Potty training a puppy seems like a ton of work. While it does require time and discipline, puppies are eager to learn and definitely do not want to displease their owners. With a simple structure in place, your pooch will be marking their territory outside the house in no time. Here’s a few ways to make that happen as soon as possible.
1. Set a routine.
Dogs are creatures of habit. They know when it is treat time, walk time, and bedtime. You can make use of this desire to schedule by setting your puppy up with a potty routine. In general, you can expect a puppy to be able to hold their bladder for an hour for every month old they are. That is, a four-month old puppy should be able to hold it for four hours. However, don’t be afraid to take your puppy out more frequently than that. Always visit the same spot, and offer praise when your puppy does the job right. You should make sure to give your puppy an opportunity outside for these situations, in addition to the regular schedule:
First thing in the morning
Last thing before bed (Even try inventing a command word for this, like letting them out and telling them “last call”)
After heavy playing
After a nap
After time in the crate
Speaking of that last one...
2. The crate is your friend.
Don’t be upset by “confining” your puppy to their crate. Dogs love having a den - it smells familiar, provides protection and privacy, and gives them a territory of their own. Just like people, dogs want their living space clean. In general, a puppy will avoid going to the bathroom in their crate unless they absolutely have to. When not actively engaged with a puppy, keep them (within sight, if possible) in a crate. They will whine and scratch if they need to go to the bathroom; you will need to hustle! That’s your cue to get them outside. If they think it is okay to make a mess in their own home, what will stop them from doing it in yours?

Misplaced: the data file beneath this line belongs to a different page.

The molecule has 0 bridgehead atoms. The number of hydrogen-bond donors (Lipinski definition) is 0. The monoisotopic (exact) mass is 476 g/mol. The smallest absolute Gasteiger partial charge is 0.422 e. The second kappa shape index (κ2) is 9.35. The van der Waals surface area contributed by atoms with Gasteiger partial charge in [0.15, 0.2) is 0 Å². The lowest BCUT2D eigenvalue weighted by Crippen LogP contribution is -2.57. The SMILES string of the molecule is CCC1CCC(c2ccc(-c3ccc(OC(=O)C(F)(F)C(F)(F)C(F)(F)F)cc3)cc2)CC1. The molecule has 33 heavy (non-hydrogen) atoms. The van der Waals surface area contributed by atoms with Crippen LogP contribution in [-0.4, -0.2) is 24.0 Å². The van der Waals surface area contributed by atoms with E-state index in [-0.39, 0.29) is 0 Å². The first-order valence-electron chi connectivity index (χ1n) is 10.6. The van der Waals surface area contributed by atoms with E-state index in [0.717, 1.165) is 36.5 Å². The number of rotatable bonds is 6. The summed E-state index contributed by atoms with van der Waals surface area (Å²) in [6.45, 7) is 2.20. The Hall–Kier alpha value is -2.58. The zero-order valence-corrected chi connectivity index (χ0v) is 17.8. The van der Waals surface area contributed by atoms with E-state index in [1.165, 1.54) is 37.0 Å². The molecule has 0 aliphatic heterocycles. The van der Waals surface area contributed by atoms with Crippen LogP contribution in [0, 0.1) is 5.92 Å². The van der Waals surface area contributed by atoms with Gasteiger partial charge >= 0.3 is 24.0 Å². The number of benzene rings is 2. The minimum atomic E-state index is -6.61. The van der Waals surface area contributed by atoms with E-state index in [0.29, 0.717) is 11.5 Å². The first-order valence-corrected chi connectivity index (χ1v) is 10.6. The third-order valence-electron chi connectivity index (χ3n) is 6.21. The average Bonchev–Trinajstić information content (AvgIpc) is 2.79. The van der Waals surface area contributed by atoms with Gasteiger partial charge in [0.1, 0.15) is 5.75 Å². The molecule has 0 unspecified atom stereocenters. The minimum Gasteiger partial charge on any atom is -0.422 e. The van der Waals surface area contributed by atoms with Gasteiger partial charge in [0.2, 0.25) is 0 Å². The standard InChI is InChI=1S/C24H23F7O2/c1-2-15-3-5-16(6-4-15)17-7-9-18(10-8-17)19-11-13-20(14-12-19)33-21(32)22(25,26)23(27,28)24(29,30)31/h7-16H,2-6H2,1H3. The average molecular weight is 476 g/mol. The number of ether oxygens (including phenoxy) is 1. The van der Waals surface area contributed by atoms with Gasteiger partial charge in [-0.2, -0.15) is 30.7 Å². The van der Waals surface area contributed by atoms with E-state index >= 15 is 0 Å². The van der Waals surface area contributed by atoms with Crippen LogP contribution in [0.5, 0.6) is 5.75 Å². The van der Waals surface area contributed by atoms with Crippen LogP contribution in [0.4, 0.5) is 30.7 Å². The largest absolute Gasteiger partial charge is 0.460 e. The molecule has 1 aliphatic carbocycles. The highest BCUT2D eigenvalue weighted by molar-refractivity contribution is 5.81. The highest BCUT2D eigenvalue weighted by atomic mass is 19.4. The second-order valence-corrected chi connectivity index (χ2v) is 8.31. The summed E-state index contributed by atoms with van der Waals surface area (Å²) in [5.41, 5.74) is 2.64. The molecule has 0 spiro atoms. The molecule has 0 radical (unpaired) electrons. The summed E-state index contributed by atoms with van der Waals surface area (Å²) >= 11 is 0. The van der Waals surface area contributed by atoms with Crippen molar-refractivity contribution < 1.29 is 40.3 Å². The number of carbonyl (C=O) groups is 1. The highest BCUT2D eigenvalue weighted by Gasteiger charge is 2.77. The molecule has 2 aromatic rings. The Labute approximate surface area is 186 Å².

3. Accidents WILL happen. Don’t freak out about it.
When a baby goes to the bathroom in their diaper, should a parent shove their nose in it and yell at them? Absolutely not. Just so with a puppy. If they make a mess on the floor in front of you, don’t throw a tantrum. Firmly instruct them that it is undesirable behavior so they associate it in that way. If they have gone on the floor while you were not present, there is little you can do besides clean the spot thoroughly and chalk it up as unlucky. If a puppy is routinely going on the floor, you need to change their crate time and frequency of going outside. Just like people, every puppy is different! Some will take longer to figure it out, and some will pick up on it immediately. Follow this advice to give them the best chance of success.
Accidents are going to happen while housebreaking a puppy. A strong stain eliminator and carpet cleaner like Bio-nihilator can make all the difference. Take care of those accidents, and keep your house smelling and looking clean while you train your puppy!